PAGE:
California Court of Appeals Hears Oral Arguments in School Funding Case –Youth & Education Law Project Clients Say State Violates Fundamental Right to Education by Shortchanging Students

California Court of Appeals Hears Oral Arguments in School Funding Case -- Litigation Argues State Violates Fundamental Right to Education by Shortchanging Students
At the California Court of Appeals in San Francisco. Back row: YELP legal team William Koski and Carly Munson, together with W2016 Stanford law students. Front row: Named lead plaintiffs Milena and Maya Robles-Wong.

In 2012, a coalition of individuals and groups representing thousands of low-income California students and parents appealed Superior Court Judge Steven Brick’s dismissal of their landmark cases, Robles-Wong v. California and Campaign for Quality Education (CQE) v. California.

The coalitions filed suit in Summer 2010 calling on the State to live up to its constitutional responsibility and “provide all California public school students with a new school finance system that sufficiently and equitably supports its public schools, so that every child has a reasonable opportunity to obtain a meaningful education that prepares them for civic, social, and economic success in the 21st century.”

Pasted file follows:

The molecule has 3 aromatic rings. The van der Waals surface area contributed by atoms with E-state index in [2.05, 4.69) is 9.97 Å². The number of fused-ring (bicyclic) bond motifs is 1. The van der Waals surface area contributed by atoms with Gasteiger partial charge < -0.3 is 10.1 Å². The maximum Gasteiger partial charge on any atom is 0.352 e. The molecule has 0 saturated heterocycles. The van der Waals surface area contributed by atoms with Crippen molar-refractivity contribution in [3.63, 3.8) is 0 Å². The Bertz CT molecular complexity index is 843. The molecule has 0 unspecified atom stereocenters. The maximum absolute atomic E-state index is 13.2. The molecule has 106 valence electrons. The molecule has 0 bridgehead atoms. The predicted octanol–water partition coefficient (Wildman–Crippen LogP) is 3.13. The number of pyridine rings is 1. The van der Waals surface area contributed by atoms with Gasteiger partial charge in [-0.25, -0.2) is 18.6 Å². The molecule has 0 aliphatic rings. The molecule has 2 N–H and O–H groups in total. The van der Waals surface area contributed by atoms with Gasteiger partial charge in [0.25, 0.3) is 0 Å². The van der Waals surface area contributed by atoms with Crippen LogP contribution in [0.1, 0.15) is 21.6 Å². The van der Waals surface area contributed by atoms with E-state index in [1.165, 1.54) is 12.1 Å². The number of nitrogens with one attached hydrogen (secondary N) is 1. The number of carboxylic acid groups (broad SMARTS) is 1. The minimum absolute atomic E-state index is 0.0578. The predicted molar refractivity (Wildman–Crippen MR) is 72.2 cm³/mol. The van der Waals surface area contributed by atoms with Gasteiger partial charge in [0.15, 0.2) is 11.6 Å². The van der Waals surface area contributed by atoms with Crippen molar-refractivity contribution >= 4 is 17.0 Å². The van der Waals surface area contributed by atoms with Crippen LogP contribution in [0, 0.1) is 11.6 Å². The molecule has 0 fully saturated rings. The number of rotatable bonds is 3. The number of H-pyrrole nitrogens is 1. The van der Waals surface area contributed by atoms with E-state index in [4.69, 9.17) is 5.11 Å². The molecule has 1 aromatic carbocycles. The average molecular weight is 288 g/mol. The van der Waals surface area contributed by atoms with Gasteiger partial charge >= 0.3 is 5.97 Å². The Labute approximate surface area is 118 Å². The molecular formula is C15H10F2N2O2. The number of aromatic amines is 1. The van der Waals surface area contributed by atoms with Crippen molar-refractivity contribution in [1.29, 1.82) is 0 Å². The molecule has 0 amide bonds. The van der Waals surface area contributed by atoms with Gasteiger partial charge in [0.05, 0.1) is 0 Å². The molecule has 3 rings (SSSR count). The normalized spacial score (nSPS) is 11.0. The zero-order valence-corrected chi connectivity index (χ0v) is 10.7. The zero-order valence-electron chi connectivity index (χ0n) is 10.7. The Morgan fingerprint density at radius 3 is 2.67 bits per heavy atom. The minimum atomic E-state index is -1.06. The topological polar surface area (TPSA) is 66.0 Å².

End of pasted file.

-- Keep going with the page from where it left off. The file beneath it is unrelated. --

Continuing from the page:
In Robles-Wong, The Youth & Education Law Project represents 62 individual plaintiff students from across the state in coalition with other key stakeholder plaintiffs  such as the California School Boards Association, the Association of California School Administrators, the California Teachers Association, and the state Parents and Teachers Association.

On January 27, 2016 – four years after Judge Brick dismissed the underlying complaints – three State Justices heard oral argument on whether there is a qualitative component to the right to an education in California. The courtroom was near-capacity, with plaintiffs and representatives from major stakeholders filling the room. Named Plaintiff Maya Robles-Wong and her family (pictured with their litigation team at the Youth & Education Law Project) watched as the Justices questioned counsel for Plaintiffs and the State of California, respectively.

The California Court of Appeals now faces the task of determining whether the State’s Constitution guarantees all children in California the right to an adequately funded and quality education that allows the opportunity to prepare for economic and civic life. The Court is expected to issue its decision within 90 days of the argument.

California, which ranks near the bottom of the nation in both academic performance and school funding, is in dire need of school funding reform to ensure its students have a fair chance to succeed in our national and global economies.

For more information about the case, see articles published in SFGate and EdSource.